2010 Powder Ski Testing Continues in Telluride, CO

2010 Powder Ski Testing Continues in Telluride, CO

After our epic day at Silverton Mountain, we re-packed the Sequoia and made the one-hour drive to Telluride. We played tourist on the way there, snapping photos and videos of us driving past Ralph Lauren’s ranch and discussing the celebrities who call Telluride home, like Oprah and Tom Cruise.

T-Ride is like Aspen on steroids. It’s nestled in a box canyon, a glacier-formed flat-bed in the valley that appears man-made. It’s too perfect a natural spot for a town to form. Founded in 1878 by silver miners, Telluride is the true Wild West, made notorious in the mining hey-day with murders, bank robberies and a booming red light district. Butch Cassidy robbed his first bank here; a building that still stands, but as a classy hotel.

In the 70s, the town was rife with hippies who laid claim to Telluride as their own, battling the resort to refrain from selling out and becoming a hot-bed for rich skiers. Although their battle was lost — as Telluride is now one of the more expensive destinations around — the vibe they created stays strong today. There is a symbiotic relationship between the hardcore, oldschool locals and the resort. Legends Scott Kennett and Captain Jack remain fixtures in the community today, even as restaurant prices skyrocket and new high-speed quads are erected.

There’s a very simple yet powerful reason for this: Telluride’s terrain skis more like Chamonix or Las Lenas than Colorado. Spires line the ridges giving the mountain a unique skyline, and instead of the wide-open bowls of most Colorado resorts, Telluride offers up some of the gnarliest chutes and couloirs in America.

So with our 17 pairs of fresh pow skis, we set out for two days of testing under blaring sunshine and warm temps. Scott Kennett and Herb Manning played as our main guides and testers, touring us around the mountain showing us every nook and cranny they have skied over their decades spent at the mountain. “That’s the hairy banana,” said Kennett about a massive couloir with a mandatory air into a sharp dog-leg. “I skied that three days ago.” At 51, Kennett continues his legacy. You may remember him as the guy in Stump’s movies (like Blizzard of Aahhh’s) slaying powder-filled mogul fields with his husky running at his heels. This time, it was the Freeskier crew and our testers who were trying to keep up.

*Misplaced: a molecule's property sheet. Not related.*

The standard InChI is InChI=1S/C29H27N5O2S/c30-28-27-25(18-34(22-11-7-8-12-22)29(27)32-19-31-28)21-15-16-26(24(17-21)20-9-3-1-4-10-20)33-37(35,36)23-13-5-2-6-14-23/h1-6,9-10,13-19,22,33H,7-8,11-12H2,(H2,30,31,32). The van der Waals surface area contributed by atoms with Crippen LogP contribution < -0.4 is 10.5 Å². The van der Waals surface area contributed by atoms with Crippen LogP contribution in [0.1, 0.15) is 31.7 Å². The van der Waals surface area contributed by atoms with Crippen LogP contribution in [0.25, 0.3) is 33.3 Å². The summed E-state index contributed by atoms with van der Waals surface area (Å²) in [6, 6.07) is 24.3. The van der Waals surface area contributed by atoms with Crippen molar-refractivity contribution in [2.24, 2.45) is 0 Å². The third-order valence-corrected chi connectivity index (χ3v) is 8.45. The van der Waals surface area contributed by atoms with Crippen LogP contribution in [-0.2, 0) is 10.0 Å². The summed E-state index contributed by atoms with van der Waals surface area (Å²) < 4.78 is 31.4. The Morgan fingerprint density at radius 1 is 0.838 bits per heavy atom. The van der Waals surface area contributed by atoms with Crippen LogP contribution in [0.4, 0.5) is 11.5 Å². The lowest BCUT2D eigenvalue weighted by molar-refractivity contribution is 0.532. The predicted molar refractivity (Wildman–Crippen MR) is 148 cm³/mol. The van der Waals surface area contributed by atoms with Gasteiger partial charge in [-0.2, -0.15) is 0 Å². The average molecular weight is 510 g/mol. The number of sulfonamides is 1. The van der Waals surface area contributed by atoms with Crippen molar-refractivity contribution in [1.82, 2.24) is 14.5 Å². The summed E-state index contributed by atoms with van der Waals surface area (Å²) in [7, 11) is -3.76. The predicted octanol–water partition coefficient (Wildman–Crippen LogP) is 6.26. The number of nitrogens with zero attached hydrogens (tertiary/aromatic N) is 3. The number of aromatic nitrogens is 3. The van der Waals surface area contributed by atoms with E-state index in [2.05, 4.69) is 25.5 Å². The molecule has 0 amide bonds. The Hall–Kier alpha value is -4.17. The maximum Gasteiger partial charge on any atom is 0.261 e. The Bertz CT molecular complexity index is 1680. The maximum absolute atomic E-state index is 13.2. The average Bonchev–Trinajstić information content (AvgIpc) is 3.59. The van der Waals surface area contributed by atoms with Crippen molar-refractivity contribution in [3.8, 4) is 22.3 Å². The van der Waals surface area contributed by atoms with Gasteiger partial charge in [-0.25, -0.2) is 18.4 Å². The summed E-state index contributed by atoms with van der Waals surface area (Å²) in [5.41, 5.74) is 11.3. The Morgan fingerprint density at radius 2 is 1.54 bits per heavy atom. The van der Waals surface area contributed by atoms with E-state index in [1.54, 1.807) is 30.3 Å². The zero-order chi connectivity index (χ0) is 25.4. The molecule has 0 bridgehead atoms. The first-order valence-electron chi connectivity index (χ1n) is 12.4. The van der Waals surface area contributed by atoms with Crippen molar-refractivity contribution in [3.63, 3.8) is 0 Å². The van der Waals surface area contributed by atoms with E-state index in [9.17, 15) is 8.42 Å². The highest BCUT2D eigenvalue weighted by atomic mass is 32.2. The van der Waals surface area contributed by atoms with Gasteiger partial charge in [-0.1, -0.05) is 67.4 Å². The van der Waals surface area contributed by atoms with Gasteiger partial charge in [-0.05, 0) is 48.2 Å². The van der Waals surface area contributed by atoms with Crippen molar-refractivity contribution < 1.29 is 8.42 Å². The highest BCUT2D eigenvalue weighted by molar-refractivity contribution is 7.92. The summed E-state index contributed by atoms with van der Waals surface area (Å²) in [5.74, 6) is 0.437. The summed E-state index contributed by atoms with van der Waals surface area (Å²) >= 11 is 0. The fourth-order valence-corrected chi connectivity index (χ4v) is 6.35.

We spent all of our time skiing mostly untracked chutes in the Bear Creek Canyon. It was great terrain to test the skis in, as in one hour-long run, we cranked through fluffy pow, not-so-fluffy pow, crud, sun-baked crap and a several-mile-long chinese downhill-style ski out through the woods. With so much variable in just one lap, our testers were able to decipher the pretty good from the really good. Of course, you’ll have to wait until we release the 2010 Buyer’s Guide to see the results, but let’s just say there’s some amazing product coming down the pipe, so start saving your cash immediately.

Huge thanks to Mary-Helen and Tom at Telluride for hooking us up with a place to stay at the Camel’s Gardens. The hotel rests about 12 feet from the 8 lift (the starting point for ascending to the summit) and is chill as hell. Big outdoor hottub, free apres scene with wine and cheese, and a breakfast spot in the building to coffee yourself out of your hangover.

The Telluride stop concludes our all-mountain, big-mountain and powder ski test for this year. Next, we’re off to Keystone, CO, to put the park skis through the gauntlet.

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